A Jewel of a Book

A Jewel of a Book lesson plan

What a charming way to write a book report! Each illustrated bracelet charm captures a character, an event in the plot, setting, or other detail.

  • 1.

    Students read a book of their choice. Take notes about the most important characters, key settings, plot and themes, and major events using Crayola® Erasable Colored Pencils or Crayola Color Sticks.

  • 2.

    To make a charm bracelet book report, have students trace hands and wrists on construction paper. Cut it out with Crayola Scissors.

  • 3.

    Using construction paper, ribbon, or other craft items to make a charm bracelet.

  • 4.

    Draw and cut out as many construction paper charms as needed to tell about the book. Using Crayola Erasable Colored Pencils, Color Sticks, Crayons, or Markers, write words and draw pictures on both sides of each charm to report on the book.

  • 5.

    Punch holes in charms and the bracelet. Tie short ribbons through holes to attach charms. Attach the bracelet to the paper wrist with a glue stick.

  • 6.

    Print the name of the book and its author on the palm of the hand. Decorate the hand with nail polish, rings, or other ideas.

Standards

  • LA: Describe in depth a character, setting, or event in a story or drama, drawing on specific details in the text.
  • LA: Determine a theme of a story, drama, or poem from details in the text; summarize the text.
  • LA: Write opinion pieces on topics or texts, supporting a point of view with reasons and information.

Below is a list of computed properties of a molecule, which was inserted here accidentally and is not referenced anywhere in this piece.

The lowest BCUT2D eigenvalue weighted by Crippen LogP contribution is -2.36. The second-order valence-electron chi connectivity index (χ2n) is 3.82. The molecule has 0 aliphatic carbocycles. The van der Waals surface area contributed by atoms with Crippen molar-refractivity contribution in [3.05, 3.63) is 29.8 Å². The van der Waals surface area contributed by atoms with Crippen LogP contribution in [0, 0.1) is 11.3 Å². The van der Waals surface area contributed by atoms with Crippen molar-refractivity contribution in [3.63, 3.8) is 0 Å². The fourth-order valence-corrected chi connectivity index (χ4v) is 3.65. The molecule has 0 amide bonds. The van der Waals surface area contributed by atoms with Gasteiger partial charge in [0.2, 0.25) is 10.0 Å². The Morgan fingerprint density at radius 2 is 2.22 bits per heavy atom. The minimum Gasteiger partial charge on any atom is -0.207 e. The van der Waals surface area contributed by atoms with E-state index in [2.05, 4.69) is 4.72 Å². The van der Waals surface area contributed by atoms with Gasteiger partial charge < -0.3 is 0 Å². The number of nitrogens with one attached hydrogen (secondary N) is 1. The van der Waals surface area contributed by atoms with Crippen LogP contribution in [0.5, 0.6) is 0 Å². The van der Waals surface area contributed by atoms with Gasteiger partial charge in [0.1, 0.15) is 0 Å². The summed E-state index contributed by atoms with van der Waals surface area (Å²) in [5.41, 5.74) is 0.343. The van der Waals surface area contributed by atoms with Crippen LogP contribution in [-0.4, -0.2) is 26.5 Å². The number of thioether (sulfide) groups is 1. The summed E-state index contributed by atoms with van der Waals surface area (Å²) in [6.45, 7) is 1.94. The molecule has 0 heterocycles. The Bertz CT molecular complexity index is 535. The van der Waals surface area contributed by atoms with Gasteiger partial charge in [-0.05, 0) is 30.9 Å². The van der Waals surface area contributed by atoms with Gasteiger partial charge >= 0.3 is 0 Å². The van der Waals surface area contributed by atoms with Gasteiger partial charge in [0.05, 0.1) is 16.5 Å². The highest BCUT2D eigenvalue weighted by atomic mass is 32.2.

• MATH: Know relative sizes of measurement units within one system of units including km, m, cm; kg, g; lb, oz; l, ml; hr, min, sec.
  • MATH: Compose two-dimensional shapes or three-dimensional shapes.
  • VA: Know the differences between materials, techniques, and processes.
  • VA: Use different media, techniques, and processes to communicate ideas, experiences, and stories.
  • VA: Know how the differences among visual characteristics and purposes of art in order to convey ideas.

Adaptations

  • Instead of a bracelet, have students create a necklace, necessitating an additional, larger "charm" for the title and author of the book. The back of this "charm" should reveal, in summary format, student research into the professional and/or personal life of the author and the writing of this particular book.
  • Students can add an additional charm that would reveal their personal (or group) re-write of the ending of the book, thus altering the final outcome.
  • Today, many people wear multiple bracelets on the same arm. Encourage students to think of a personal read that they have experienced which includes characters that are similar to the assigned read. Have those students create a second bracelet with the same charms. Additional charms will be included for the title and author of the second book (no second hand/wrist), similarities between characters, and/or a compare/contrast charm that illustrates how the similar characters' actions elicited different outcomes.
  • Prior to creating student bracelets, children can consult a resource on jewelry making. This can be in the form of a parent/community member that is well-known for their jewelry making craft or a text. Examples of books could include: Clothing and Jewelry: Discovering World Cultures by Fiona MacDonald; The Art of Native American Turquoise Jewelry by Ann Stalcup.